Centrally, those have focused on the longest possible incarceration terms, which prosecutors have aggressively pushed for since the advent of the so-called War on Crime decades ago.

What voters do in a given state often has local-only implications. In other instances, though, it sends a message that has broad relevance nationally and spotlights a matter that is important everywhere.

The Florida electorate recently spoke in a collective manner that is understandably garnering national attention and resonating with legions of Americans.

The focus of an amendment passed last month in that state that reportedly received widespread and bipartisan support was this: the restoration of voting rights for individuals previously convicted of felony crimes.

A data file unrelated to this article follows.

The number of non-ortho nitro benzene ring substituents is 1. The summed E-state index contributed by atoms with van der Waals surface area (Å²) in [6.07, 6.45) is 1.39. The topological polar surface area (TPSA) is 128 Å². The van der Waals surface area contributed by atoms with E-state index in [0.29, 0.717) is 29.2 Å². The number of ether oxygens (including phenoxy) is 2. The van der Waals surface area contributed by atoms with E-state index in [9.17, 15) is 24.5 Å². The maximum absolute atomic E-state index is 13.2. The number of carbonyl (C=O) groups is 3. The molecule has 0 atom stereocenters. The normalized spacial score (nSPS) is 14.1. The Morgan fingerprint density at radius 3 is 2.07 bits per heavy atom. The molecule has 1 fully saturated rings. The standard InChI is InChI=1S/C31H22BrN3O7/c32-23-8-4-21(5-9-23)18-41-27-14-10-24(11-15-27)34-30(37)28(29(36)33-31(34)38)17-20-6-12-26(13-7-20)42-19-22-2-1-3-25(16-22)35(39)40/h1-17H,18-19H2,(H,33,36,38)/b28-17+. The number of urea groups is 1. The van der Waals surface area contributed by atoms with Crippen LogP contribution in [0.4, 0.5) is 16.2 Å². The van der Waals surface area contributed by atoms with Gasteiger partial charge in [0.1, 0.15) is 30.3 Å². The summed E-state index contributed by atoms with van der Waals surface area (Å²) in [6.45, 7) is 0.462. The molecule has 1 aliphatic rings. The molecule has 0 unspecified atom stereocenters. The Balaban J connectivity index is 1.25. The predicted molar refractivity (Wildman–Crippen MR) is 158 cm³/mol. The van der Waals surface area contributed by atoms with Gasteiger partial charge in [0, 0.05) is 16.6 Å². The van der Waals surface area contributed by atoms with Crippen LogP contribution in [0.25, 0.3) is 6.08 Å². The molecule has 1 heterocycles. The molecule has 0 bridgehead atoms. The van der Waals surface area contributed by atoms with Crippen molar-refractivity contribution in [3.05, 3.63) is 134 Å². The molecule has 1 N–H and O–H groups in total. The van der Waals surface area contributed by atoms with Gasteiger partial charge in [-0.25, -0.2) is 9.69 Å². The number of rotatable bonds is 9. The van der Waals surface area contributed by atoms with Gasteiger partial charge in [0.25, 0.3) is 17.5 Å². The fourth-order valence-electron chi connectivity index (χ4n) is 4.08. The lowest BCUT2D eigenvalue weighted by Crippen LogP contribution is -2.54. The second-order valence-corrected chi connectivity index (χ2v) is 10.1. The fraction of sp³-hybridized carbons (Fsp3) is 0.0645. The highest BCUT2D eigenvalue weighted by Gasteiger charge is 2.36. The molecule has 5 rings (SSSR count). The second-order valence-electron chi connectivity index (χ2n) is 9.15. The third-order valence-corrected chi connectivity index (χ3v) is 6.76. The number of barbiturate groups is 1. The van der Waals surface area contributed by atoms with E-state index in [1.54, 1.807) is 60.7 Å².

Will it fly?

That is certainly the question most relevant to considerations surrounding the so-called First Step Act, which is a Senate bill focused on federal criminal sentencing reform that actively seeks President Trump’s embrace.

Optimally, proponents would like to see the chief executive’s strong endorsement of bipartisan reform measures translate to First Step’s imminent enactment into law. There is strong momentum behind the bill, and of a noted bipartisan tinge.

If you’re anything but a novice driver in the Bay Area or virtually anywhere else on California roadways, you can supply a quick answer to the above-posed blog headline query.

And that is this: They’re out in force and notably present.